Sola Fide stands simply because we have nothing to offer God but faith. Paul does not say "we are saved by grace through faith and......." He says by grace through Faith Period!

Teresa Beem said...

Arik, you have completely missed the point of this post. If you wish to argue sola fide, that is fine. The post, however has nothing to do with the experience of faith. It has to do with the theological doctrine of Sola Fide. Please don't confuse the two.

Let me give you an example of what I mean. Say there is a child with asthma and his parents take him to the doctor and the doctor give the parents a prescription for an inhaler. The medicine in the inhaler is what helps the boy to breathe, thus saving his life during a serious asthma attack.

The act of taking the medicine--inhaling the medicine in the inhaler--let us say that is the act of faith.
The prescription for the inhaler is the written document that explains what to do to be saved from a life-threatening asthma attack. That is the written document of how to--let's call this the DOCTRINE of sola fide.

So.... according to most Protestant theology today.... One must BOTH take the medicine (the act of sola fide) PLUS agree with the prescription (the doctrine of sola fide.) This adds to the actual experience.

It would be like insisting a child gasping for breath both READ and agree to the prescription as well as then inhale. IF (within the Protestant viewpoint here) one must ONLY experience the saving medicine in the inhaler to be better.... to then insist they agree to the reading of the prescription and accept it... that is a two-step process that they insist is against how God set it up. It is faith PLUS a right theology of faith. That is adding to faith alone. So insisting one accept the DOCTRINE of sola fide is adding to sola fide. See?

Arik said...

Actually Teresa, you have grossly missed the point of James 2:24 which has EVERYTHING to do with the experience of faith and nothing to do with the doctrine of Righteousness by faith alone. If you make it out to be the "DOCTRINE of Sola Fide" then please refer to Paul whom is speaking exactly to the doctrine of salvation, Of which is VERY CLEAR that we are "Saved by grace through faith." (Alone) because Paul does not add anything else to the equation.

James on the other hand, especially 2:24, should not be yanked from its context of hospitality. In fact, in the Greek, key words like "justify" "Faith"and "works"has a wide spectrum of meaning. Context sets the meaning that James is coming from. James' meaning of justify is not to justify in the sense of finding salvation, but rather to confirm the rightness of works or better yet deed (in this case helping the poor).

I do not have a problem with your analogy per se, but I believe faith came first and is the vehicle the parents used to take the child to the doctors in the first place. The deeds that came afterward (taking the medicine) is faith in action. This is what James is speaking about, faith in action, but don't go too far that you pit James and Paul against each other, they are coming from completely different contexts.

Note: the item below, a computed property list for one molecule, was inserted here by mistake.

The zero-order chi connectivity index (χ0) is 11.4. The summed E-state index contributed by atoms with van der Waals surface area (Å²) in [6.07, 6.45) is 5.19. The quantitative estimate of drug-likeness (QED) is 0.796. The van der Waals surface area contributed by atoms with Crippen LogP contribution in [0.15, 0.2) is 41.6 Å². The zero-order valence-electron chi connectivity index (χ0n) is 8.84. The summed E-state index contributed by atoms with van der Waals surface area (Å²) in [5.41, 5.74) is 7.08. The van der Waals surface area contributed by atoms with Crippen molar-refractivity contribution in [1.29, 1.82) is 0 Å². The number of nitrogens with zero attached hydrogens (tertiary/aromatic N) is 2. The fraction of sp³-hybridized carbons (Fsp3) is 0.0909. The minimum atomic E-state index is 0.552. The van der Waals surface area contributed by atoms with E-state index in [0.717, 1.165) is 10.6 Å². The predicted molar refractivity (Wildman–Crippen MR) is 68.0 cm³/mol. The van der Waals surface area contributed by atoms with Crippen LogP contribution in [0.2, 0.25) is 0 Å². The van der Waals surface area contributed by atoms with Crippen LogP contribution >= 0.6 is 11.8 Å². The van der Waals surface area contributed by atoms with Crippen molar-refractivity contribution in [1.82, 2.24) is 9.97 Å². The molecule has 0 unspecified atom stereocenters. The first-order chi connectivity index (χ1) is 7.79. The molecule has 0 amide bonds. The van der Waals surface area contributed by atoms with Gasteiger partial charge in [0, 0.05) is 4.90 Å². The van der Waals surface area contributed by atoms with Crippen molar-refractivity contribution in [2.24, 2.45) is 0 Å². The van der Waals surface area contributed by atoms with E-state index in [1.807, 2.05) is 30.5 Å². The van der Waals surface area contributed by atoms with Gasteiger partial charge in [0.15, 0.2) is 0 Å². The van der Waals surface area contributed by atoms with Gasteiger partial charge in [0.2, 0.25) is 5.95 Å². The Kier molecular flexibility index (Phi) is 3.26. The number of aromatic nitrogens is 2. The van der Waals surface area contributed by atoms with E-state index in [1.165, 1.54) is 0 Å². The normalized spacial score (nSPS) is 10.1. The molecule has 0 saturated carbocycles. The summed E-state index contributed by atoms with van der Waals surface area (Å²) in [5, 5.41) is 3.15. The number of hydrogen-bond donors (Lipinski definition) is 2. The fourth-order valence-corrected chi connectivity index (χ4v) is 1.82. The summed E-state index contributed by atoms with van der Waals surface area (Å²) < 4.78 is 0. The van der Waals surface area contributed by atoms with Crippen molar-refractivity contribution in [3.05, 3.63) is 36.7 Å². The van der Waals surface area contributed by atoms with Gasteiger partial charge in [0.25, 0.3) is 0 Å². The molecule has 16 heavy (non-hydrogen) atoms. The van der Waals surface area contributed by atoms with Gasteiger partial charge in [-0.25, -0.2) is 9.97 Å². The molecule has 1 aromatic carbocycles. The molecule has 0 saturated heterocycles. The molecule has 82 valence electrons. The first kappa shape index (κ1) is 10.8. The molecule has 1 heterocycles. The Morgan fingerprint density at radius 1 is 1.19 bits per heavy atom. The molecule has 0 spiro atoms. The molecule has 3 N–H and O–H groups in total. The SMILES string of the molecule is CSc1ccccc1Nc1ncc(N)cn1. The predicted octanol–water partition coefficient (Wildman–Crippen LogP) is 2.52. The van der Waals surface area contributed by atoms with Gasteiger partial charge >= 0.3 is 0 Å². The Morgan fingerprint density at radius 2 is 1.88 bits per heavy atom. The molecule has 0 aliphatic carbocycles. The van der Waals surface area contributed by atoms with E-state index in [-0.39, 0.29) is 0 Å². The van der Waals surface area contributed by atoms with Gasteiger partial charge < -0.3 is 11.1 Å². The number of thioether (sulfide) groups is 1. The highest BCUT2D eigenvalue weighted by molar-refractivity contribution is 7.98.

Arik said...

"So insisting one accept the DOCTRINE of sola fide is adding to sola fide. See?"

In order to accept the doctrine of sola fide it would be helpful to understand it , would it not? Is that "adding to sola fide?" I think not. I do not believe in faith and works as necessary for salvation, yet I do belive in a faith that works. And I believe this is what Scripture is teaching us. Paul says we are SAVED by grace through faith (Alone), and James points out what saving faith looks like. It's a faith that works, in his case (and ours too) it's a faith that cares for the poor, is abundant in hospitality. Faith without works is not faith at all it is death. Faith and works (deeds) go hand and hand, but Paul is clear that it is Faith alone by the grace of God alone that saves us! Works (deeds) are the evidence of faith.


Teresa Beem said...

Agreed on most of what you wrote! Yeah!

Arik said...

"If one believes that faith alone is all that is needed for justification, then insisting that the doctrine of sola fide (faith alone) be believed is adding to the simple conviction of faith alone. Not only must you believe in Christ but you then are obligated to believe in the doctrine of sola fide.

From the Catechism:

159 Faith and science: "Though faith is above reason, there can never be any real discrepancy between faith and reason.

158 "Faith seeks understanding": it is intrinsic to faith that a believer desires to know better the One in whom he has put his faith, and to understand better what He has revealed; a more penetrating knowledge will in turn call forth a greater faith, increasingly set afire by love.

Conclusion: Adding reason and/or understanding ie "believing in the doctrine of sola fide, does not diminish the doctrine of faith alone it "calls forth a greater faith."

Teresa Beem said...

Arik, the post is about the Protestant doctrine of sola fide. Catholics do not believe it, since it is not biblical.